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  • Pearl Davies

Stage Plots for You and Your Band

If you or you and your band wish to tour you need a stage plot. Even if you don’t go on epic national or international tours and just perform at your locals, you’ll be making the lives of club owners, talent buyers, booking agents and live-sound techs easier by sending them an accurate stage plot and input list well in advance of your show. This also shows off your organisational skills and professionalism within the music industry.


What is a stage plot?

A stage plot is a graphic representation that illustrates you or your band’s setup when you perform live, your placement on stage, what gear you use, and some other helpful information.

Be sure to include:

* A basic visual that shows where each member is positioned on stage.

* The names of each member and what instruments they play.

* How many mics, DIs, monitors, and cables (XLRs or 1/4 inch) you’ll need the venue to provide.

* What sound gear (DIs, mics, etc), if any, you’ll be providing.

* Whether or not bass and keyboard amplifiers have balanced outputs. Will they be mic’d or run direct?

* Where the amps will be placed in relation to the players.


Providing a stage plot will make your load-in, setup, and soundcheck experience quick and efficient. The sound tech won’t have to do any last minute scrambling, either. You both want to save your energy for the show!


How do I create a stage plot?

If you want to go really fancy, check out Stage Plot Pro (for Mac users), StagePlan, Techrider or StagePlotGuru to name a few. Some have a free 30-day trial with unlimited features if you’d like to play around.


Also, if you need to write in technical or logistical details, you can always print the graphic you create, write the info on that page, scan THAT, and save the new image as your go-to stage plot.

If you find yourself in a situation where you need to draw your stage plot last-minute (hopefully NOT on a napkin!), you can use the following symbols to make things clear:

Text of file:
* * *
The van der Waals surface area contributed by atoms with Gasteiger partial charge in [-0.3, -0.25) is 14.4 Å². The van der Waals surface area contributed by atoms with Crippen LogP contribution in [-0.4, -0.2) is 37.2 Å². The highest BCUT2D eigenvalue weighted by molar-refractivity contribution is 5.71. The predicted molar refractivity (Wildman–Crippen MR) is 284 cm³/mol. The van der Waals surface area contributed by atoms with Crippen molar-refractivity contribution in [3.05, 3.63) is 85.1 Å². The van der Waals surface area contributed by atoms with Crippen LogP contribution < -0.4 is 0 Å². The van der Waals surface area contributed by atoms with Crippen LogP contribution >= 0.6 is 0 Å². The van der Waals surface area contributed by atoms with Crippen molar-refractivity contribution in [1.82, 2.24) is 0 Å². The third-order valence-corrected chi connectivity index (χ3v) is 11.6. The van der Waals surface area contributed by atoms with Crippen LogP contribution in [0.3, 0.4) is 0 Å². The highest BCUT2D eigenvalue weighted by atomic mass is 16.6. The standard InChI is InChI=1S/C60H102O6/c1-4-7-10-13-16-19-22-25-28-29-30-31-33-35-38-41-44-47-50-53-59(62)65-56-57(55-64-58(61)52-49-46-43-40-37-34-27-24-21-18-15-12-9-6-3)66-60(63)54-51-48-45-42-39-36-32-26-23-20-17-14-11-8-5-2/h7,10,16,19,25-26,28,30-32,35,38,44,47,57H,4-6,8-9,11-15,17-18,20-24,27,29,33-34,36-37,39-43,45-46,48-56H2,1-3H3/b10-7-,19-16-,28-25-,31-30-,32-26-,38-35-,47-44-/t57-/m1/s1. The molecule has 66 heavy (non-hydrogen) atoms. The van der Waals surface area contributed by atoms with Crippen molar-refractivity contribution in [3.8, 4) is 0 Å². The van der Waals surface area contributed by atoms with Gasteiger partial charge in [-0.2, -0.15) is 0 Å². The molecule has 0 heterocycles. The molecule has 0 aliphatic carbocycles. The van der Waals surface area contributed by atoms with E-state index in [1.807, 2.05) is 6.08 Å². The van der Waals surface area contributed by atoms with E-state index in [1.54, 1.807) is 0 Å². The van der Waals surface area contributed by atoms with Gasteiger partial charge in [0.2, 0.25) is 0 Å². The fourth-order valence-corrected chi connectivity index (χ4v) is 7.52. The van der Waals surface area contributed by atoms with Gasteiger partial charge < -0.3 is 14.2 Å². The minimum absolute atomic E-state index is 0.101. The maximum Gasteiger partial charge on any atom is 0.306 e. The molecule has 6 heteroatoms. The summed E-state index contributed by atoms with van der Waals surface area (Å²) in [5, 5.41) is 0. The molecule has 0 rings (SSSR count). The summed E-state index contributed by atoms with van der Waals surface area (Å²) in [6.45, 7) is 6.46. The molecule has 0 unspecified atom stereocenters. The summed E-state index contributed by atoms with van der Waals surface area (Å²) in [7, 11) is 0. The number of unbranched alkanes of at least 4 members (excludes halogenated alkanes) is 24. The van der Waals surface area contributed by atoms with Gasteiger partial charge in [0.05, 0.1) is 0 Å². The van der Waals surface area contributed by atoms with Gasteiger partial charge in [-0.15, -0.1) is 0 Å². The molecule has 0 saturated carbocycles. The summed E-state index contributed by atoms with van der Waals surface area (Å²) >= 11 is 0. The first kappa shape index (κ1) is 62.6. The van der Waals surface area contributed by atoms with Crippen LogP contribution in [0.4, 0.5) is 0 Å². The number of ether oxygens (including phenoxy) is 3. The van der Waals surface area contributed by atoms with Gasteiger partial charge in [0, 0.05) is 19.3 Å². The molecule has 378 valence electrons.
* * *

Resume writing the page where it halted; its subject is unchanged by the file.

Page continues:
* Use a series of circles to stand for the drum set

* Microphones are denoted by an X inside of a circle

* Amps are rectangles

* Stage wedges are triangles

* Keyboards, guitars, basses, DJ stations,… you might need to use some of your grade-school doodling skills.


If you can’t create a stage plot, at least send the venue an informal input list.

1. How many people

2. How many amps

3. How many instruments, mics, and DIs? How are they interrelated?

For instance:

Dave - Standard 2-tom drum kit. Mic for kick. Mic for snare/hat. One overhead. Vocal mic on boom stand. Monitor to his left.

Janet - acoustic & electric guitar. stands front center stage. Vocal mic on boom stand. Guitar amp to the left of drum monitor. Also, DI for acoustic guitar.

Peter - electric bass. stands stage left. boom mic for vocals. bass rig sits rear stage left, has balanced out.

Alice - 2 keyboards, both going into single keyboard amp with balanced out. Also one vocal mic on boom stand that doubles as trumpet microphone.



So what do I do with my stage plot/input list?

Email it to the booker, promoter, or talent-buyer the moment your gig is confirmed. Also, ask them if you can get the contact info for the live-sound engineer and send it to them. The booking agent/talent buyer etc may also send you an email or contract with lots more information about the gig. The sound person’s contact info might be on there too. Be sure to check.


Then, show up, have fun, put on a great show, and sell some music!


#MusicBusiness #StagePlots